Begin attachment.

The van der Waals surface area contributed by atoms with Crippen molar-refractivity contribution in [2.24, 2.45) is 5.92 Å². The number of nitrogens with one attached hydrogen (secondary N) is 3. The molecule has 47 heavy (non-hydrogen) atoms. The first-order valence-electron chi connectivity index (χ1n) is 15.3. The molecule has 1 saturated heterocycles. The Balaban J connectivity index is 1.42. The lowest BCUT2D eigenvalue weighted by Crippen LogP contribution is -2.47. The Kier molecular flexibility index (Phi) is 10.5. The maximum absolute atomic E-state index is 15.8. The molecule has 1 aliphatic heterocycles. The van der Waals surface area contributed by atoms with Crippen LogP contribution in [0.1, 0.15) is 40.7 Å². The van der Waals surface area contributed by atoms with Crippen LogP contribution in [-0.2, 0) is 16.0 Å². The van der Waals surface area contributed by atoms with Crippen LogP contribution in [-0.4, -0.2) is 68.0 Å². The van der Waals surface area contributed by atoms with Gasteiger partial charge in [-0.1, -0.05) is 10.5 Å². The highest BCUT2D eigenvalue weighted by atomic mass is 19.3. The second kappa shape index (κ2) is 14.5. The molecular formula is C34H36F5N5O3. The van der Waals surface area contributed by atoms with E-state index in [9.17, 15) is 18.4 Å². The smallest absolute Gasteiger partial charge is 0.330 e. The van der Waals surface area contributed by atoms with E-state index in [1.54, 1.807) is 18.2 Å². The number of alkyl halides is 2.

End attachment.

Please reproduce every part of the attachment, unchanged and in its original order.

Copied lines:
The van der Waals surface area contributed by atoms with Crippen molar-refractivity contribution in [2.24, 2.45) is 5.92 Å². The number of nitrogens with one attached hydrogen (secondary N) is 3. The molecule has 47 heavy (non-hydrogen) atoms. The first-order valence-electron chi connectivity index (χ1n) is 15.3. The molecule has 1 saturated heterocycles. The Balaban J connectivity index is 1.42. The lowest BCUT2D eigenvalue weighted by Crippen LogP contribution is -2.47. The Kier molecular flexibility index (Phi) is 10.5. The maximum absolute atomic E-state index is 15.8. The molecule has 1 aliphatic heterocycles. The van der Waals surface area contributed by atoms with Crippen LogP contribution in [0.1, 0.15) is 40.7 Å². The van der Waals surface area contributed by atoms with Crippen LogP contribution in [-0.2, 0) is 16.0 Å². The van der Waals surface area contributed by atoms with Crippen LogP contribution in [-0.4, -0.2) is 68.0 Å². The van der Waals surface area contributed by atoms with Gasteiger partial charge in [-0.1, -0.05) is 10.5 Å². The highest BCUT2D eigenvalue weighted by atomic mass is 19.3. The second kappa shape index (κ2) is 14.5. The molecular formula is C34H36F5N5O3. The van der Waals surface area contributed by atoms with E-state index in [9.17, 15) is 18.4 Å². The smallest absolute Gasteiger partial charge is 0.330 e. The van der Waals surface area contributed by atoms with E-state index in [1.54, 1.807) is 18.2 Å². The number of alkyl halides is 2.